And, for the case of which I have read the most, I stand by the assessment of the action of the plaintiff was simply a foolish thing to have done (that better? :) ).
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This is incorrect. The coffee was *kept* at that temperature, presumably because that gave the longest drive-time for drinkably hot coffee.

The victim (or "idiot" as you prefer to call her) did own up to spilling the coffee. That's why the jury found her to be 20% at fault. Spilling coffee might be stupidity (or mere clumsiness), but it shouldn't result in third degree burns. Especially when McDonald's knew about the danger, and did nothing to avoid the problemm or even warn customers.
Before you go off on a rant about how everyone knows that hot coffee burns, let me point out that I've spilled hot coffee on myself several times. I've never required reconstructive surgery.
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Deadrat wrote:

The cups say "HOT" and always have...
She didn't just "spill" it, she sat the damn cup between her legs and tried to drive with it there...how far from "stupid" do you have to be to not qualify?

Have you tried her experiment? I suspect "location, location, location" had something to do with it.
I'll stand by my assessment of it was a _STUPID_ place to set a hot cup of coffee and even stupider to try to drive off from the window with it there...
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One expects "HOT" beverages to hurt when spilled on onself; one doesn't expect "HOT" to mean third degree burns within seconds. At least, I don't.

So she shouldn't have done that (and the jury said so). That doesn't relieve McDonald's from liability for selling a beverage that's seriously dangerous. They should have forseen that such events would happen, mainly because similar events *did* happen, some not involving any "stupidity."

OK, fine. You're going to make me 'fess up to being stupid and clumsy and spilling coffee in my lap. Happy, now? No, I didn't hold a styrofoam cup between my thighs, but I didn't need reconstructive surgery on my groin either.

And yet it probably happens dozens of times a day at McDonald's drive- throughs. And McDonald's should have known that. Actually, testimony showed that they *did* know that.
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Deadrat wrote:
...

Only stupid ones... :)
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But since a jury is made up of 12 people too dumb to get out of jury duty, that is sorta self-fulfilling prophecy.
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Kurt Ullman wrote:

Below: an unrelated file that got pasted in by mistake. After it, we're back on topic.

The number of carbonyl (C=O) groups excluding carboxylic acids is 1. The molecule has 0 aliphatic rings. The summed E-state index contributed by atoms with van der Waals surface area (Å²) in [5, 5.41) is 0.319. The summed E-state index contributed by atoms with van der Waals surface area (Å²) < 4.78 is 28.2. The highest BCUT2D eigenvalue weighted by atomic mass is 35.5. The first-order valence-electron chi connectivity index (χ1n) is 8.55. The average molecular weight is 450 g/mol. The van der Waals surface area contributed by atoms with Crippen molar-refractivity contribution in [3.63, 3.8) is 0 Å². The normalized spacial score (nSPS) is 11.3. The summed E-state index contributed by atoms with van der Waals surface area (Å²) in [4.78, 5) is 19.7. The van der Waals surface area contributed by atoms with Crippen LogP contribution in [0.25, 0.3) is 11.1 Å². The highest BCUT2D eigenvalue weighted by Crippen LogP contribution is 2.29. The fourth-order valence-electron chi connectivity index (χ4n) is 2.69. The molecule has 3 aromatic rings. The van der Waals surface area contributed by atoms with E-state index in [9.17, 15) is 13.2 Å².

In this particular case, obviously... :)
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dpb wrote:

Yet most sane people don't drink coffee at brewing temperatures.

Yeah, 12 jurors who heard all the facts, and the Judge who presided over the case, and the best legal defense $$ could buy, and all they really needed was a stammering jackass like you to settle the case. LOL!
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You are mistaken.
Many people have not read up on it, I grant you, but as it happens I have. There were some faults on both sides, and it is a gross oversimplification to portray the plaintiff as an innocent victim. I don't want to get into whether the verdict was appropriate or not -- that's way off topic for this newsgroup.
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My apologies for mistakenly thinking that your evident ignorance of the case was due to your not reading it.

And I'm not doing so. The jury found her to be 20% at fault and reduced their award accordingly.

And why is that?
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Stan Brown wrote:

Nope:
Colorado's criminal libel statute provides:
(1) A person who shall knowingly publish or disseminate, either by written instrument, sign, pictures, or the like, any statement or object tending to blacken the memory of one who is dead, or to impeach the honesty, integrity, virtue, or reputation or expose the natural defects of one who is alive, and thereby to expose him to public hatred, contempt, or ridicule, commits criminal libel.
(2) It shall be an affirmative defense that the publication was true, except libels tending to blacken the memory of the dead and libels tending to expose the natural defects of the living.
(3) Criminal libel is a class 6 felony.

Wrong. Ibid.

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This is one of those disgraceful criminal libel statutes that every so often a state dusts off to harass an outspoken citizen. The Supreme Court requires that the state show actual malice.
I don't know of a jurisdiction that doesn't make truth a defense against the tort of libel.